He changed his name after being treated in a mental institution, where he was sent after being found not guilty of the crime because he was legally insane at the time of the killings. High from sniffing glue, the brilliant but emotionally disturbed teen grabbed a .22-caliber rifle, walked into the living room and shot his father, then shot his sister and his mother.

Six years after being sent to Rusk State Hospital,  Wolcott emerged apparent cured, and ready to lead a productive life. Ironically, his patricide and his insanity  had greased the way for his rehabilitation: he inherited his parents’ estate and was able to draw a monthly stipend from his father’s pension fund. Changing his name to St. James, he earned a bachelor’s degree, a master’s degree and a PhD, and became an award-winning professor at Millikin. Professor St. James’ secret was undiscovered until this year. He is now 61. Continue reading

A Compliant, Law-abiding and Unethical Murder House Sale

Immaterial

Immaterial

We last considered the issue of realtors sneaking murder houses by trusting purchasers nearly two years ago, when Jon Benet Ramsey’s home and place of death came up for sale. We had a knock down, drag out argument about it too. My position: while it might be legal for a seller not to disclose that a home was the site of a murder or worse (and in most places it is), and while many regard sensitivity on such matters mere superstition not worthy of serious respect, the seller and the realtor have an ethical obligation to inform  potential buyers when the property for sale is a murder scene As I wrote in the conclusion to the post about the Ramsey home:

“The truth is still this: there is something about the $2,300,000 house that makes it undesirable to a lot of prospects, and that means that even if the law doesn’t require the seller to tell interested house-hunters the story of the little dead girl in the basement, fairness and the Golden Rule do.”

This applies to the case at hand, where Pennsylvania’s Superior Court recently ruled that a murder-suicide occurring in a home is not a “material defect” that requires disclosure in that home’s sale. While a murder-suicide occurring in a house might be “psychological damage” to the property or its reputation, the court said, realtors don’t have to disclose it. Continue reading

Comment of the Day: “Murder House Ethics and the Validity of Feelings”

"Oh THAT! You would have cared about THAT?"

Tgt, the ghosts of whose earlier argument in series of comments haunted me prompted a revisit to the issue of murder houses and a seller’s obligation to reveal their history to potential buyers, came back with this Comment of the Day, thought-provoking, as usual:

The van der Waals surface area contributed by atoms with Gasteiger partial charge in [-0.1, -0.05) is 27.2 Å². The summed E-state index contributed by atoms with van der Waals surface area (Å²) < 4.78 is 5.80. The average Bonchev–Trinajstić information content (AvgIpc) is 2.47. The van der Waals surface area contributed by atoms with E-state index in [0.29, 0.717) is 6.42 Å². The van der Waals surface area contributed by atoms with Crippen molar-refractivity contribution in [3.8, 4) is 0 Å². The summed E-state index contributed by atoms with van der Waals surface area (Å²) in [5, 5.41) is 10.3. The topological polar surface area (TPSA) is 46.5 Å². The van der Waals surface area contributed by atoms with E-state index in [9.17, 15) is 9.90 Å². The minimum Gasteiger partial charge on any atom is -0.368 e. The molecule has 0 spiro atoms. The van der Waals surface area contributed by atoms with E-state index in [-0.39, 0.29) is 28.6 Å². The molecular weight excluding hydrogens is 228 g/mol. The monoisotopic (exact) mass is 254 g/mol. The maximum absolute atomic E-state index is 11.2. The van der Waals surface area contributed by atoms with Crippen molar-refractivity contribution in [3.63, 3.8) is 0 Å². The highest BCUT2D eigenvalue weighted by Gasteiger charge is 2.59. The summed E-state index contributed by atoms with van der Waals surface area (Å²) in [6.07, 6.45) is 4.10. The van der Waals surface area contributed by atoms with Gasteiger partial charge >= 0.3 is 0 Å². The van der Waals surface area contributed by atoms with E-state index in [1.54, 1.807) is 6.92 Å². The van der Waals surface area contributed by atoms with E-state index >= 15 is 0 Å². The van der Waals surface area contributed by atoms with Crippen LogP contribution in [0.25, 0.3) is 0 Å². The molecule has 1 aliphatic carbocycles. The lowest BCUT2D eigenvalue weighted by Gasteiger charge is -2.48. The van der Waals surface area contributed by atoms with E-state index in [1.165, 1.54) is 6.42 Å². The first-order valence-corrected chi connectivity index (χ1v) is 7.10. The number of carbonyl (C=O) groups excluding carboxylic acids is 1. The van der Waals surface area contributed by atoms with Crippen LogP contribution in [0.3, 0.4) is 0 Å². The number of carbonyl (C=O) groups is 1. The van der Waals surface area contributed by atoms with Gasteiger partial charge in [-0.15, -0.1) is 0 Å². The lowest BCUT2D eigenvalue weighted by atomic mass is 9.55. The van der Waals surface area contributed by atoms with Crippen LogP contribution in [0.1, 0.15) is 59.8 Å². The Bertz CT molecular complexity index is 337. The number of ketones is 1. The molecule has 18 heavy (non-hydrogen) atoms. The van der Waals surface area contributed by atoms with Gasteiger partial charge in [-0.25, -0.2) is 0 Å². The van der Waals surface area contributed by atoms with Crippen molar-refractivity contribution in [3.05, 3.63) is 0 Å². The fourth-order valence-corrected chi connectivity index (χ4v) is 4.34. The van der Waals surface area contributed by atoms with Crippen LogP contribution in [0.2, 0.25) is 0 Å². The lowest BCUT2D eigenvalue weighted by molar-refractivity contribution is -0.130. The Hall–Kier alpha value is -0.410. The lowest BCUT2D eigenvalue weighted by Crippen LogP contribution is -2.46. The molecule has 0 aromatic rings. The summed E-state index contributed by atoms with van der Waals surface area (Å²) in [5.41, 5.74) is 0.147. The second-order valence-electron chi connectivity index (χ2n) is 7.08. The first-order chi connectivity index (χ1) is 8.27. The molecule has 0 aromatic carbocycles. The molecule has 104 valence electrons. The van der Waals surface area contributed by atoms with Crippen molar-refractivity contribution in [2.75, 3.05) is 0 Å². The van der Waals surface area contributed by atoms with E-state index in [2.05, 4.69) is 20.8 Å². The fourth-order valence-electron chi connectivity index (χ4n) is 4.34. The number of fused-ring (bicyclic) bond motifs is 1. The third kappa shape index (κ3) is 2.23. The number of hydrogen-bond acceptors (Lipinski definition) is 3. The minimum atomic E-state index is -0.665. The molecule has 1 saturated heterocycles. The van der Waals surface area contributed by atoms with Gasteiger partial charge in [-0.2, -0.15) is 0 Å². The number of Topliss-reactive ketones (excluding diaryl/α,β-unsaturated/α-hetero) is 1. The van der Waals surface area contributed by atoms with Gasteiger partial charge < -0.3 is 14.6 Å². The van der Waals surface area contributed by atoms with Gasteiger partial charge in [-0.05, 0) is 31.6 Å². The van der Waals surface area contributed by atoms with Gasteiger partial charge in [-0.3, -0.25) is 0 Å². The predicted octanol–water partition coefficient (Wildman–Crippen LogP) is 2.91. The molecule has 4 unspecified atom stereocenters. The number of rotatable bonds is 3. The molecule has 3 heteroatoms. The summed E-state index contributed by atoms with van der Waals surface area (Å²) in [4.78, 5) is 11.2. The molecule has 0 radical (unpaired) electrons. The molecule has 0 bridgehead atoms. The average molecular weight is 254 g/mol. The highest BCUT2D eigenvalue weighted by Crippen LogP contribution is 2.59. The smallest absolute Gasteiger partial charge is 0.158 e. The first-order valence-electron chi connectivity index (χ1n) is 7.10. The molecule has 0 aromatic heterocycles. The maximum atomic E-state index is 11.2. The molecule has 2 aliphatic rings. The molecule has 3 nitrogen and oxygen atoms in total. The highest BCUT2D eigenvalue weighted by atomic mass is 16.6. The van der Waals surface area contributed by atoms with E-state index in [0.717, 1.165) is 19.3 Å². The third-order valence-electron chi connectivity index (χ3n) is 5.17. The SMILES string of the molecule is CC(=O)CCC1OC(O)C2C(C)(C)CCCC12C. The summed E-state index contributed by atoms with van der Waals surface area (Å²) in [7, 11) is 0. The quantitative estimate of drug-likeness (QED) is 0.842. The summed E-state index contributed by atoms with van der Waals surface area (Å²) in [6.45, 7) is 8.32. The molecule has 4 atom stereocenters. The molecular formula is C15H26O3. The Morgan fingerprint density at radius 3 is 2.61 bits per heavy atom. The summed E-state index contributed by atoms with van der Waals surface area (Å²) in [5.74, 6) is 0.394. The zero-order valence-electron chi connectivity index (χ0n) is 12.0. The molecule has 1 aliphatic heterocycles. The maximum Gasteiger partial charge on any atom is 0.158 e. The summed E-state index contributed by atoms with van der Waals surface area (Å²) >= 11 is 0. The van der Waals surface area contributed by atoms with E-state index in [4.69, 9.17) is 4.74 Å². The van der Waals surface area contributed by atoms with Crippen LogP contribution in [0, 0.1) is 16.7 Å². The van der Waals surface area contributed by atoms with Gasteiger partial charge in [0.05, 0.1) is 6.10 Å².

“…I still want to know the line that determines what ethically does and does not need to be disclosed. It was never settled. This post generally boils down to another emotional appeal that something should be done in some cases. I want to know which cases and why those. Otherwise, my argument holds fast. I don’t see multiple murders (the latest clearly having nothing to do with the earlier ones) as being any more relevant than one murder.

“I also believe Jack misrepresented my position on emotion in general. Us rational humanists still mourn our dead, though we try to celebrate their lives more than anything else. While humans are not special in the concept of the Universe, we understand that we are special to ourselves and in our relations with other people. Humanism is about celebrating human life and relationships.

“As for death specifically, I see no need of a grave or burial rites. A dead body is just decomposing flesh. It does not need to be prayed for and cleansed. The person though, the lasting effects they have had on others, the memories of them – these are all important. I cried when a somewhat distant high school friend died in a freak accident at 17. I sent his family flowers on the anniversary of his death for the next 2 years. Why? Because it let his family know that he wasn’t forgotten, that he made an impact on other lives. It let them knew that people cared… people they only knew by name. I cherish the cards they sent in response. Continue reading

Murder House Ethics and the Validity of Feelings

We last visited the issue of the ethical selling of murder houses in February, when  the Jon Benet Ramsey house went on sale. I opined that even though Colorado doesn’t have a legal requirement that a seller must reveal the history of the house as long as it has no structural implications, there is an ethical obligation to let prospective buyers know about house-related events that might cause them to reconsider their decision to buy it:

“The truth is still this: there is something about the $2,300,000 house that makes it undesirable to a lot of prospects, and that means that even if the law doesn’t require the seller to tell interested house-hunters the story of the little dead girl in the basement, fairness and the Golden Rule do.”